A man we will call Jimmy worked as the regional manager of a trucking company in British Columbia for almost 18 years.
He was in charge of 200-250 people, earned a base salary of $75,000 a year and many benefits. 
In the summer of 1995, he was approached by one of three brothers who owned a chain of truck dealerships.  They wanted him to become the manager of one of their branches.  One of the brothers had met Jimmy before and had a good opinion of him. 
Jimmy, however, did not have any sales experience.  He was hired with the understanding that he would eventually become the branch manager after working as a sales representative for five or six months and learning the trade.  He was told that his salary would be approximately $100,000 a year as a branch manager.
Based on these verbal promises Jimmy resigned from his l8 years of employment as the regional manager of the trucking company and started working as a sales representative at the dealership.  He was initially paid under $60,000 a year but he accepted this as a prelude to becoming branch manager.
After six months of working as a sales rep Jimmy spoke to the owners about moving into the branch manager position.  He was given a variety of reasons as to why this promotion could not happen yet.  The initial need for a branch manager was contemplated as part of an expansion of the company and the opening of new dealerships.  He was told that as that since they had not been successful in opening a new dealership yet, he could not be promoted.
After a year, Jimmy talked to the owners again and got the same response. 
Jimmy became increasingly exasperated, frustrated and depressed.  From time to time he would remind the owners that he did not give up his regional manager=s job to sell trucks.  The relationship with the owners began to deteriorate.
Eventually, the owners told Jimmy that he had not impressed them as a salesman and without those skills he could not become a successful manager.  Jimmy was trapped.  He could not afford to resign and he had given up his old job.  He suffered from agitation, loss of energy and insomnia.  He also felt like an idiot for having given up his old job.  This went on for four years until one day Jimmy was called into the office and told that somebody else was being made the branch manager.  An hour later he was told that his salary would be reduced to $24,000 per year plus commission.
Jimmy chose to treat these events as a constructive dismissal and left his employment.
A constructive dismissal takes place when the employer so significantly changes the terms of the employment agreement that the employee has the right to treat the agreement as broken.  A constructive dismissal is a termination without anyone saying, You are fired.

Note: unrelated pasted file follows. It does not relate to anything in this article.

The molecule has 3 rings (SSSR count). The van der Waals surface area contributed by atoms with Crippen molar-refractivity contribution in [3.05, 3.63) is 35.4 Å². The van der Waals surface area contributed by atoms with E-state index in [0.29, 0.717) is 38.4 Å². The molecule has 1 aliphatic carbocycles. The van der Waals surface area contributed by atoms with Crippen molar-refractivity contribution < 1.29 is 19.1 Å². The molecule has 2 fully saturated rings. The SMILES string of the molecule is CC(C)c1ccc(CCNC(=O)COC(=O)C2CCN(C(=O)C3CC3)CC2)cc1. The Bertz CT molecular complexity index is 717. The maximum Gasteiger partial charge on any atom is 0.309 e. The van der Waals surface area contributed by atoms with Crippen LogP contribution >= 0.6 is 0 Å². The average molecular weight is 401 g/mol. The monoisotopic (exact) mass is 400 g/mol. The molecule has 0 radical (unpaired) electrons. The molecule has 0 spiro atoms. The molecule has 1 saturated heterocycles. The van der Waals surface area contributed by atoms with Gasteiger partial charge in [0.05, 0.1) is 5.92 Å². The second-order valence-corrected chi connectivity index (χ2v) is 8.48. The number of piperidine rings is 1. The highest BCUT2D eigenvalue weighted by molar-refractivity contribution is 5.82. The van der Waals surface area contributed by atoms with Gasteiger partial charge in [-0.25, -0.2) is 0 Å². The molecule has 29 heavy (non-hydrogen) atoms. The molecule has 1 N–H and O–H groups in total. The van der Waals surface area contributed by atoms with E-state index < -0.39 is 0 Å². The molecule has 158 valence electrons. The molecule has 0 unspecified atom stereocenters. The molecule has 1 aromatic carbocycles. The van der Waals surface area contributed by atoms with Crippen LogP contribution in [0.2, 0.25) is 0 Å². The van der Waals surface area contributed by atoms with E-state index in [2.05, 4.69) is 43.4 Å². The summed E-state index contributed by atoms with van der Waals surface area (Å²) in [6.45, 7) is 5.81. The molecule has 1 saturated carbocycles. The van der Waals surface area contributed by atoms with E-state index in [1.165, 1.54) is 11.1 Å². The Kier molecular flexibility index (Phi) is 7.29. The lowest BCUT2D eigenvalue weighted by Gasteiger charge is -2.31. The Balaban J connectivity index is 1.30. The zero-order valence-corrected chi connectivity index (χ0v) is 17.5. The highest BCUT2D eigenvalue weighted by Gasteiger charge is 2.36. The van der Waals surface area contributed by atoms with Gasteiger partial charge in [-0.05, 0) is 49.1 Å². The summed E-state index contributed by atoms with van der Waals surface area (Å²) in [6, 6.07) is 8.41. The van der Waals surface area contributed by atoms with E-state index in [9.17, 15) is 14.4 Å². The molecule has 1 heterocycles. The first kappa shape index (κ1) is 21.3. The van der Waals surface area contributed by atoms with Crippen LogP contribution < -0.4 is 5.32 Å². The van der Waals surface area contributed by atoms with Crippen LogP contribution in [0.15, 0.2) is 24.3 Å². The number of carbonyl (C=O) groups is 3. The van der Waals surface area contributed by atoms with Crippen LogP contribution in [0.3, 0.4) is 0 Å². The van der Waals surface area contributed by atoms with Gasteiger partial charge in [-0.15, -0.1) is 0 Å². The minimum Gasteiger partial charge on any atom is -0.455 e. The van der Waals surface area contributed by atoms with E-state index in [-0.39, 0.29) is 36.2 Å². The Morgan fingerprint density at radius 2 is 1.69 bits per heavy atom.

When Jimmy sued for wrongful dismissal the employer denied at trial that it had ever promised Jimmy  the branch manager position.  The judge did not believe them.  It did not make sense that Jimmy would have given up such a good job simply to take a sales representative job with the possibility of promotion.
After Jimmy left the dealership's employ he became depressed and had to receive medical treatment.  His wife became so depressed that she was hospitalized and stopped working as a real estate agent.  They had to cash in their RRSPs and sell their house.
At trial, Jimmy claimed that he had the right to be paid $100,000 from six months after the date he was hired.  Although the judge found that Jimmy had been promised that salary, by continuing to work for four years at a lower salary Jimmy had agreed to that lower salary.  He had condoned the breach of contract by his silence.  The judge further rejected the contention that Jimmy=s pay in lieu of reasonable notice should be calculated at the $100,000 rate.  The court did find that the breach of promise to make Jimmy the branch manager could be taken into account in assessing how much notice of termination Jimmy should have received.
The judge found that the employers' insensitive conduct in telling Jimmy he would not be branch manager and that his income was being reduced all in one fell swoop warranted an increase in the notice period to which Jimmy was entitled.  The employer was guilty of bad faith conduct. 
The judge awarded Jimmy 24 months reasonable notice.  After only four years of employment this is an incredible award. 
Although this writer agrees that Jimmy was entitled to more than the usual 4 or 5 months reasonable notice to which he would normally have been entitled, the judge may have gone a bit far.  It should be noted that this was a British Columbia case.  Among employment lawyers, British Columbia courts are notorious for being generous in their award of reasonable notice to dismissed employees. I'm sure Jimmy is glad he lives in B.C..
As published in the Hamilton Spectator, August 19, 2002